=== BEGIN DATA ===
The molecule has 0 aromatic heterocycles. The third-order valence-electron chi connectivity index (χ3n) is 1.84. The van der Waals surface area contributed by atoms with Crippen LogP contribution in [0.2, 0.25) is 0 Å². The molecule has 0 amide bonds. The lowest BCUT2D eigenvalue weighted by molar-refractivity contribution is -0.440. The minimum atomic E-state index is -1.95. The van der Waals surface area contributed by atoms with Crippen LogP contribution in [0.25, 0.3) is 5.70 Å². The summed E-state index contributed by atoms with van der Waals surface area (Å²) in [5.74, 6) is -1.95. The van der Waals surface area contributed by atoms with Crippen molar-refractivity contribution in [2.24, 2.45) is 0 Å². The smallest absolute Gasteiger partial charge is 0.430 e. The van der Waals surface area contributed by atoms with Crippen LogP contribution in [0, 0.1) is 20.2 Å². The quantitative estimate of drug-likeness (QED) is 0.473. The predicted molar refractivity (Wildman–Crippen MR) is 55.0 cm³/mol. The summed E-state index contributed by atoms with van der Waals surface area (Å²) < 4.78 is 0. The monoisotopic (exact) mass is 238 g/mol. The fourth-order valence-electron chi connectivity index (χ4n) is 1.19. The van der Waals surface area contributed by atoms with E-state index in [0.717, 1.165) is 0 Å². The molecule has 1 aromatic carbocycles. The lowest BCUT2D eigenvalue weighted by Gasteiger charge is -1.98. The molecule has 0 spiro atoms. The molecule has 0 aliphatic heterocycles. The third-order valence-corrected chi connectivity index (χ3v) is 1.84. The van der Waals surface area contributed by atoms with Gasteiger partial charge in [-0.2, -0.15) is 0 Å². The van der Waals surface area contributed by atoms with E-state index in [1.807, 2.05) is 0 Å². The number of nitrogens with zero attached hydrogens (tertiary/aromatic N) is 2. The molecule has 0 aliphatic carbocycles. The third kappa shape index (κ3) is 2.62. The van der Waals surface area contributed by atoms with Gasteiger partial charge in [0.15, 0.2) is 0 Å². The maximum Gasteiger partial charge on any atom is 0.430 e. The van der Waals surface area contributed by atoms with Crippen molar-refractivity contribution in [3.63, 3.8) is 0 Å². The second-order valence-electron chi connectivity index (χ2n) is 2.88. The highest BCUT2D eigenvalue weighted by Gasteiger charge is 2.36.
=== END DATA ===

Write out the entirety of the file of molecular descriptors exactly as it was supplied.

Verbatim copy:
The molecule has 0 aromatic heterocycles. The third-order valence-electron chi connectivity index (χ3n) is 1.84. The van der Waals surface area contributed by atoms with Crippen LogP contribution in [0.2, 0.25) is 0 Å². The molecule has 0 amide bonds. The lowest BCUT2D eigenvalue weighted by molar-refractivity contribution is -0.440. The minimum atomic E-state index is -1.95. The van der Waals surface area contributed by atoms with Crippen LogP contribution in [0.25, 0.3) is 5.70 Å². The summed E-state index contributed by atoms with van der Waals surface area (Å²) in [5.74, 6) is -1.95. The van der Waals surface area contributed by atoms with Crippen molar-refractivity contribution in [2.24, 2.45) is 0 Å². The smallest absolute Gasteiger partial charge is 0.430 e. The van der Waals surface area contributed by atoms with Crippen LogP contribution in [0, 0.1) is 20.2 Å². The quantitative estimate of drug-likeness (QED) is 0.473. The predicted molar refractivity (Wildman–Crippen MR) is 55.0 cm³/mol. The summed E-state index contributed by atoms with van der Waals surface area (Å²) < 4.78 is 0. The monoisotopic (exact) mass is 238 g/mol. The fourth-order valence-electron chi connectivity index (χ4n) is 1.19. The van der Waals surface area contributed by atoms with E-state index in [0.717, 1.165) is 0 Å². The molecule has 1 aromatic carbocycles. The lowest BCUT2D eigenvalue weighted by Gasteiger charge is -1.98. The molecule has 0 spiro atoms. The molecule has 0 aliphatic heterocycles. The third-order valence-corrected chi connectivity index (χ3v) is 1.84. The van der Waals surface area contributed by atoms with Gasteiger partial charge in [-0.2, -0.15) is 0 Å². The van der Waals surface area contributed by atoms with E-state index in [1.807, 2.05) is 0 Å². The number of nitrogens with zero attached hydrogens (tertiary/aromatic N) is 2. The molecule has 0 aliphatic carbocycles. The third kappa shape index (κ3) is 2.62. The van der Waals surface area contributed by atoms with Gasteiger partial charge in [0.15, 0.2) is 0 Å². The maximum Gasteiger partial charge on any atom is 0.430 e. The van der Waals surface area contributed by atoms with Crippen molar-refractivity contribution in [3.63, 3.8) is 0 Å². The second-order valence-electron chi connectivity index (χ2n) is 2.88. The highest BCUT2D eigenvalue weighted by Gasteiger charge is 2.36.